How Renaissance Cities Built Upon Wisdom From the Ancient World
Like a signal from the past, Leon Battista Alberti’s De re aedificatoria—On the Art of Building, completed in 1452—transmitted urban-planning concepts of classical antiquity to the Renaissance scholars of 15th century. Today, Alberti’s impact on the field of architecture remains well known, but his abiding influence on traditional urban planning patterns is less appreciated.
In form and substance, Alberti’s work remains inseparable from the work of Vitruvius, the Roman architect whose writings encapsulated the maxims and mysteries of ancient building. For almost five hundred years, Alberti and Vitruvius reigned among the most influential texts in modern European architecture. On the surface, Alberti followed Vitruvius’ structure by dividing his material into ten chapters, mirroring the ancient Ten Books of Architecture. More substantially, his work laid out urban ideas and patterns that Vitruvius had once articulated, concepts which had been largely forgotten by the 15th century.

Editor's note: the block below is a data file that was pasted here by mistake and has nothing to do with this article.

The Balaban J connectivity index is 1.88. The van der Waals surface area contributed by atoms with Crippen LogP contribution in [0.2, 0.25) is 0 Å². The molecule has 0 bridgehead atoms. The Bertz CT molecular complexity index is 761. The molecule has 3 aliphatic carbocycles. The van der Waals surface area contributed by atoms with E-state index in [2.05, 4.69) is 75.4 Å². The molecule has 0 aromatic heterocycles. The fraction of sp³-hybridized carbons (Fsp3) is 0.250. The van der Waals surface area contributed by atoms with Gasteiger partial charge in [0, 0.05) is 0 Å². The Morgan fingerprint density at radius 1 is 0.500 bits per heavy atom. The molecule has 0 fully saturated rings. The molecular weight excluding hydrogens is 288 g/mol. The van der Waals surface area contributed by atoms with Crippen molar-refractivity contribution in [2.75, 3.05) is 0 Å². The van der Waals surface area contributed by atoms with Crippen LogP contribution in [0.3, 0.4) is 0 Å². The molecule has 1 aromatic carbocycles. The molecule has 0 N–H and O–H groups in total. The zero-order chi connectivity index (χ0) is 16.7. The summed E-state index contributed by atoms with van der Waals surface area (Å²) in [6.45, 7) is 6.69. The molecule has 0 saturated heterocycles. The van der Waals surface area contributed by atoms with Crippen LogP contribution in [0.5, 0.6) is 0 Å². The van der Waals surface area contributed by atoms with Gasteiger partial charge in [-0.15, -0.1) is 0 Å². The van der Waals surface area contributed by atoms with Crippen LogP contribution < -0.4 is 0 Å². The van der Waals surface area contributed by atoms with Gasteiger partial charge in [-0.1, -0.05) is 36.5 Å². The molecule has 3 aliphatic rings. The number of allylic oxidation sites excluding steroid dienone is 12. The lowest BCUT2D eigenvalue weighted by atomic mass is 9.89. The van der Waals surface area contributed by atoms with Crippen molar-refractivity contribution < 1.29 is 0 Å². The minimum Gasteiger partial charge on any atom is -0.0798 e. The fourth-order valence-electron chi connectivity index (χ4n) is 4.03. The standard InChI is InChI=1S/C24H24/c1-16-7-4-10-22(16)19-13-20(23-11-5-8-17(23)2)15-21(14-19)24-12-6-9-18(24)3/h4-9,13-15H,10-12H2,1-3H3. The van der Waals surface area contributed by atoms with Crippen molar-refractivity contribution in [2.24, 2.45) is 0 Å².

Alberti was inseparable from the time and places that shaped him. Born in Genoa on Valentine’s Day 1404, his early years were marked by a mixture of privilege and hardship. His father was a merchant from a wealthy Florentine family; in the classic fashion of Florence, he had been exiled from the city since 1393, when political enemies had come to power. Meanwhile, the plague was ravaging Europe. Alberti’s mother, about whom little is known, died during an outbreak in Genoa around 1406, when Alberti was just two years old. The young Alberti grew up with his merchant father, moving frequently, living in Venice and then Padua, and often traveling throughout northern Italy. Alberti was fortunate to receive a first-rate secondary education, shaped by classical studies, at a boarding school in Padua, but shortly after entering university, his father died. Because his parents had never married, family members used his illegitimacy as a pretext to steal his inheritance.
Despite the tragedy and transience of his youth, and the sudden loss of his patrimony, Alberti found many ways to excel. The great Swiss historian of the Italian Renaissance, Jacob Burckhardt, described the young Alberti’s talents and the insatiable curiosity that drove him: